Parliament Hill, Ottawa.

Gladu not impressed with palliative ‘Action Plan’

By 
  • September 7, 2019

OTTAWA -- Health Canada’s five-year Action Plan on Palliative Care announced Aug. 20 is a “lacklustre” effort that fails to commit enough resources, says Conservative MP Marilyn Gladu.

“There was such a big opportunity to do more for palliative care and they’ve really missed the boat,” said the Sarnia-Lambton, Ont., MP whose private member’s Bill C-277 led to the Action Plan. “Seventy per cent of Canadians have zero access to palliative care.

“We need to see more hospice facilities, more home care, expansion of existing programs for paramedics to deliver palliative care and work to address the gap in palliative care physicians, nurses and personal support workers across the county,” she said.

Gladu’s bill that passed in late 2017 called for the federal government to develop the Action Plan in consultation with the provinces, territories and stakeholders.

The Health Canada announcement pointed out the federal government has committed $6 billion over 10 years to provincial and territorial governments for palliative and home care services and another $184.6 million over five years for palliative care for Indigenous communities.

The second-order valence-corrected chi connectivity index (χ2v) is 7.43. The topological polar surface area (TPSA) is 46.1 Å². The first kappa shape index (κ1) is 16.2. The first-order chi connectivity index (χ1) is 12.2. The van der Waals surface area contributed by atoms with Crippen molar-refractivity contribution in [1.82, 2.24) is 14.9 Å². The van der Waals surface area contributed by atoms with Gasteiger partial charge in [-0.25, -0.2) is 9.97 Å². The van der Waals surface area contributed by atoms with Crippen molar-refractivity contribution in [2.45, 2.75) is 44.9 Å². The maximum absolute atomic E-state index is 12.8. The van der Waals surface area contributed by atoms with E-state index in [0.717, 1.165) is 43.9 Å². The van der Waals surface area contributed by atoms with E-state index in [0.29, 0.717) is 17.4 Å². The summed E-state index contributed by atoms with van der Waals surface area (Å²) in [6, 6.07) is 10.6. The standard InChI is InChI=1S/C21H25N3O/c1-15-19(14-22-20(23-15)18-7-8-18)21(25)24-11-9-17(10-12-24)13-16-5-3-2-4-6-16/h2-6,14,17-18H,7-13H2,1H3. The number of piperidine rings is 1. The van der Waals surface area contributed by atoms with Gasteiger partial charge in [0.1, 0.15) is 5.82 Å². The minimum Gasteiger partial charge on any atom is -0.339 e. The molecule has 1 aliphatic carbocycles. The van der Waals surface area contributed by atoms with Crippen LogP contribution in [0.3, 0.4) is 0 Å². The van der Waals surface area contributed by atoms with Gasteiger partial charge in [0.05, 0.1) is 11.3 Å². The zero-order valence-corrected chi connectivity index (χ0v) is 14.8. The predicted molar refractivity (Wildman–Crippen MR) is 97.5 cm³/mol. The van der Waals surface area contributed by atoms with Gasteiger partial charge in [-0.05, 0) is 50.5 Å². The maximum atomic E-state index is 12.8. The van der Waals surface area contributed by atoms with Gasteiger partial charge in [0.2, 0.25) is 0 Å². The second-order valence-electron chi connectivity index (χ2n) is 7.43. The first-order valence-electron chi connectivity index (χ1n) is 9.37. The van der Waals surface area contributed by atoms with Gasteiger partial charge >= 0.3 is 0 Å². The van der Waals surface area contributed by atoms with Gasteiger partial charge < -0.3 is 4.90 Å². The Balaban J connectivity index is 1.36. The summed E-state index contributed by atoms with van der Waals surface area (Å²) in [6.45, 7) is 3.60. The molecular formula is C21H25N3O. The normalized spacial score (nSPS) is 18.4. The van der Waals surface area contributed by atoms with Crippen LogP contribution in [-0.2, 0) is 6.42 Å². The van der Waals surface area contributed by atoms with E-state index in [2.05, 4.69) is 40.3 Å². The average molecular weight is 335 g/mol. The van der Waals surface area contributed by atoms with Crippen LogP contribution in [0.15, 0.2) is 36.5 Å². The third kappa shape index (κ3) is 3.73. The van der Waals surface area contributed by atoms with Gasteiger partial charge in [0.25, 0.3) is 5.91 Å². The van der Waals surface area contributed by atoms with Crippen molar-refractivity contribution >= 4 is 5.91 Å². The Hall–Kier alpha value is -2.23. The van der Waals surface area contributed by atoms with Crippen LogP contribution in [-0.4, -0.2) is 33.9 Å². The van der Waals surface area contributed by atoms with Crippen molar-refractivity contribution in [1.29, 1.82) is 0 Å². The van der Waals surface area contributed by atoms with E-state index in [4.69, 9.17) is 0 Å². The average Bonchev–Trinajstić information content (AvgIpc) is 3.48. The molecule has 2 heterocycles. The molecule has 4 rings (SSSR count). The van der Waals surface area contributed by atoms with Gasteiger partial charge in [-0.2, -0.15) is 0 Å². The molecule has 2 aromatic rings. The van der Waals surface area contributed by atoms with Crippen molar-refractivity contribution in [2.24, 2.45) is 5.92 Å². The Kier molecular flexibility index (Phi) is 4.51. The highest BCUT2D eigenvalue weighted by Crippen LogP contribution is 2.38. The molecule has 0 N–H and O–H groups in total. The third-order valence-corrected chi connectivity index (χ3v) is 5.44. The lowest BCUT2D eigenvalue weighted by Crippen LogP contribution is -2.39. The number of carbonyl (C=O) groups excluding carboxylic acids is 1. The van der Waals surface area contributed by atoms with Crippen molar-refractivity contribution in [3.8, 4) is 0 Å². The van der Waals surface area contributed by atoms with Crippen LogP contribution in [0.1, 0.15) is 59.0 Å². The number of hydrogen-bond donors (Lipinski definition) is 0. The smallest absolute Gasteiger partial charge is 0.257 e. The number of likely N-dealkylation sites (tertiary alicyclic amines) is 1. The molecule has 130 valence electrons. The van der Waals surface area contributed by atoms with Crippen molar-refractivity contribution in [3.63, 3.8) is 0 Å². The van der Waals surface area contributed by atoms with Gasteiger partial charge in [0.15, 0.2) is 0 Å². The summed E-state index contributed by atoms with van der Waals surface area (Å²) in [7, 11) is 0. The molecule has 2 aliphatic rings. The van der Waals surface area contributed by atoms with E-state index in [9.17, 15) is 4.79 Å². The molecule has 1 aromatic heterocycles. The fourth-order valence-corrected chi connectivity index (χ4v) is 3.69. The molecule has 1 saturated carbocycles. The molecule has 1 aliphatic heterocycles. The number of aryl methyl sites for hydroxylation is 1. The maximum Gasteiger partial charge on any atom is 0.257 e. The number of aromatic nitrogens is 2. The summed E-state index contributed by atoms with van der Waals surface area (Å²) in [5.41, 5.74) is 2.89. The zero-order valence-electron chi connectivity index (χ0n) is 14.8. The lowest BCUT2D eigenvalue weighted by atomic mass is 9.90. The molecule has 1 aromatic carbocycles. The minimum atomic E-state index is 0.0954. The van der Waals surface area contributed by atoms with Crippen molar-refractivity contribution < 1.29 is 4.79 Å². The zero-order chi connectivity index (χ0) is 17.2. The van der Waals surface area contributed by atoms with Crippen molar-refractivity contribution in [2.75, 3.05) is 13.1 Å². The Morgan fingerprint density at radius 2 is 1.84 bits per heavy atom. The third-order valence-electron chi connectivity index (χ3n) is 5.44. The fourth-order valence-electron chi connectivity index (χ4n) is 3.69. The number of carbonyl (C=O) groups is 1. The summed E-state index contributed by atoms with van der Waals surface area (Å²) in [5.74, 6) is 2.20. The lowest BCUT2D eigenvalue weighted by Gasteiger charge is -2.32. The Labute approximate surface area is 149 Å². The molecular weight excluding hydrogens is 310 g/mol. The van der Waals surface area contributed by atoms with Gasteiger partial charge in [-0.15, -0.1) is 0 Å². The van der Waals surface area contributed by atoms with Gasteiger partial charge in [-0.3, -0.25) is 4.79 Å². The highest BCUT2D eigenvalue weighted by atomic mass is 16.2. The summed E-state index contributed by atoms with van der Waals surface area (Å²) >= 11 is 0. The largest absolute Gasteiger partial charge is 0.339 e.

Pallium Canada, a national non-profit organization focused on palliative care, welcomed the Action Plan as a “step in the right direction, but like any blueprint, the implementation — with measurable outcomes for Canadians — is the bottom line,” said Pallium’s Chief Executive Officer Jeffrey Moat in a news release. 

The Action Plan calls for: raising awareness of how palliative care can improve quality of life until end of life; supporting improvement of palliative care skills for health care providers, families and caregivers; increasing data collection and research; improving access to palliative care for underserved populations; and improving access to “culturally sensitive” palliative care for Indigenous Canadians.

“What we need is to put the resources in place to address the gaps in partnership with the provinces and territories,” Gladu said. 

“Nobody needs to raise awareness on palliative care.”

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